Asheville water bill heads to House Finance Tuesday
Posted March 25, 2013
Updated March 26, 2013
Raleigh, N.C. — The House Finance Committee will hear a proposal Tuesday to repeal a law allowing Asheville to use some water revenue for road and other infrastructure repairs related to its water system.
House Bill 252, sponsored by Rep.Tim Moffitt, R-Buncombe, would reverse a 2009 law that allowed the city to use 5 percent of its water revenues for infrastructure related to water repairs, such as fixing torn-up streets and sidewalks.
The fight over water in the Asheville area dates back to the 1920s. A succession of laws, known as the Sullivan Acts, was passed to restrict the city's control of its water system and to clarify the relationship between the city and surrounding areas. The city is not allowed to charge suburban users higher water rates than city users pay. Still, city and regional leaders have long been at odds over the management of the system.
Rep. Susan Fisher, D-Buncombe, sponsored the 2009 measure. She says H252 may be related to efforts to take possession of the water utility away from the city and give it to a regional authority. Legislation to accomplish that task is expected to filed in the next couple of weeks by Moffitt, who represents areas outside the city of Asheville.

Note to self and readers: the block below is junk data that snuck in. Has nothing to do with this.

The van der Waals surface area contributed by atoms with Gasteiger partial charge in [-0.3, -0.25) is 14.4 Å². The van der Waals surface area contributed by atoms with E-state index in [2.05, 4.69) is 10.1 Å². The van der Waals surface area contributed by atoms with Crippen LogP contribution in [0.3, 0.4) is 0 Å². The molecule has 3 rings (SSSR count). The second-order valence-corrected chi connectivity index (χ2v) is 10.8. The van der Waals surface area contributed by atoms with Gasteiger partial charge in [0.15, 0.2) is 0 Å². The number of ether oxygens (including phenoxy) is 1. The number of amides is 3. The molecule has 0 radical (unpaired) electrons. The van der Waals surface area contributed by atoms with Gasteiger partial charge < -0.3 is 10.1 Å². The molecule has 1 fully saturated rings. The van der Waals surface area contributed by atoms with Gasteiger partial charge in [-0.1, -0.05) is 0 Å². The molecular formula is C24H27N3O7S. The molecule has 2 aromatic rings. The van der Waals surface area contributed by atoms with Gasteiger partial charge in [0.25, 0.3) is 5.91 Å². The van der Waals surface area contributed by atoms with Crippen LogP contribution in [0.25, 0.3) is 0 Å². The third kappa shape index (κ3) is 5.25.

"It is not a consensus bill. It is another effort by Rep. Moffitt to govern Asheville from Raleigh, and it has to do with this longstanding opinion – not currently based in reality – that the city of Asheville is using water revenue to support its general budget, which is not true," Fisher said.
Fisher says other cities in North Carolina are allowed unrestricted use of water funds for water-related infrastructure repairs. The 2009 law allowed Asheville to use up to 5 percent. She says repealing it will hurt Asheville's efforts to finish the Azalea Road soccer complex.
Fisher says it's representative of legislation seeking to curb cities' power across the state.
"It's just a very threatening atmosphere for cities," she said. "I hope cities all over the state are getting the picture that this isn't just Asheville. It could happen to anybody, anywhere in North Carolina."
"It's a slow taking of assets," Fisher said. "It's a real power trip."
She says Asheville's chief financial officer and other officials would be in the audience to answer questions at Tuesday's meeting.